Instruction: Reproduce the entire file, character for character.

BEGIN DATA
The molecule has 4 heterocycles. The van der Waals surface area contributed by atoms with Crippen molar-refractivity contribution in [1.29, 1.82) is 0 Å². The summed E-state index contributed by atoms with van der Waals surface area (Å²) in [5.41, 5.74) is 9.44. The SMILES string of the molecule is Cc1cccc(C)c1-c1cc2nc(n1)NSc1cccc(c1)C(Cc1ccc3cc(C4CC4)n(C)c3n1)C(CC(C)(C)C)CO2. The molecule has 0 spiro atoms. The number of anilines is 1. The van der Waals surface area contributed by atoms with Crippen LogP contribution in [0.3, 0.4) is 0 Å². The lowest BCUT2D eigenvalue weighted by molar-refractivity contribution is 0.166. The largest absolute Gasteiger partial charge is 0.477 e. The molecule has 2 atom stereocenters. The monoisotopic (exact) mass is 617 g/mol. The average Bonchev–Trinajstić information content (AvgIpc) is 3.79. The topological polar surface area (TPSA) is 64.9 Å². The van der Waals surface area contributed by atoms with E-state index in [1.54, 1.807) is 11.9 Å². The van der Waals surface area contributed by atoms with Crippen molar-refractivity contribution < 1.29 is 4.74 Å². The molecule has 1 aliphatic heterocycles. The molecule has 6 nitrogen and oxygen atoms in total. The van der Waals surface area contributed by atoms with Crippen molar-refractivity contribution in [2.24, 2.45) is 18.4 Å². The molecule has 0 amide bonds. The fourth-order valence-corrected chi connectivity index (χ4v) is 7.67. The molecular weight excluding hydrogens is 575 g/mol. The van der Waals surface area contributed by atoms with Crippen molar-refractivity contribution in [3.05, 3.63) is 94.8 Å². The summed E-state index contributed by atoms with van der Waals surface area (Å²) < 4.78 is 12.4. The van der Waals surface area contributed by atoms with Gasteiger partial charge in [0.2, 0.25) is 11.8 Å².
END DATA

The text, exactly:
The molecule has 4 heterocycles. The van der Waals surface area contributed by atoms with Crippen molar-refractivity contribution in [1.29, 1.82) is 0 Å². The summed E-state index contributed by atoms with van der Waals surface area (Å²) in [5.41, 5.74) is 9.44. The SMILES string of the molecule is Cc1cccc(C)c1-c1cc2nc(n1)NSc1cccc(c1)C(Cc1ccc3cc(C4CC4)n(C)c3n1)C(CC(C)(C)C)CO2. The molecule has 0 spiro atoms. The number of anilines is 1. The van der Waals surface area contributed by atoms with Crippen LogP contribution in [0.3, 0.4) is 0 Å². The lowest BCUT2D eigenvalue weighted by molar-refractivity contribution is 0.166. The largest absolute Gasteiger partial charge is 0.477 e. The molecule has 2 atom stereocenters. The monoisotopic (exact) mass is 617 g/mol. The average Bonchev–Trinajstić information content (AvgIpc) is 3.79. The topological polar surface area (TPSA) is 64.9 Å². The van der Waals surface area contributed by atoms with E-state index in [1.54, 1.807) is 11.9 Å². The van der Waals surface area contributed by atoms with Crippen molar-refractivity contribution < 1.29 is 4.74 Å². The molecule has 1 aliphatic heterocycles. The molecule has 6 nitrogen and oxygen atoms in total. The van der Waals surface area contributed by atoms with Crippen molar-refractivity contribution in [2.24, 2.45) is 18.4 Å². The molecule has 0 amide bonds. The fourth-order valence-corrected chi connectivity index (χ4v) is 7.67. The molecular weight excluding hydrogens is 575 g/mol. The van der Waals surface area contributed by atoms with Crippen molar-refractivity contribution in [3.05, 3.63) is 94.8 Å². The summed E-state index contributed by atoms with van der Waals surface area (Å²) < 4.78 is 12.4. The van der Waals surface area contributed by atoms with Gasteiger partial charge in [0.2, 0.25) is 11.8 Å².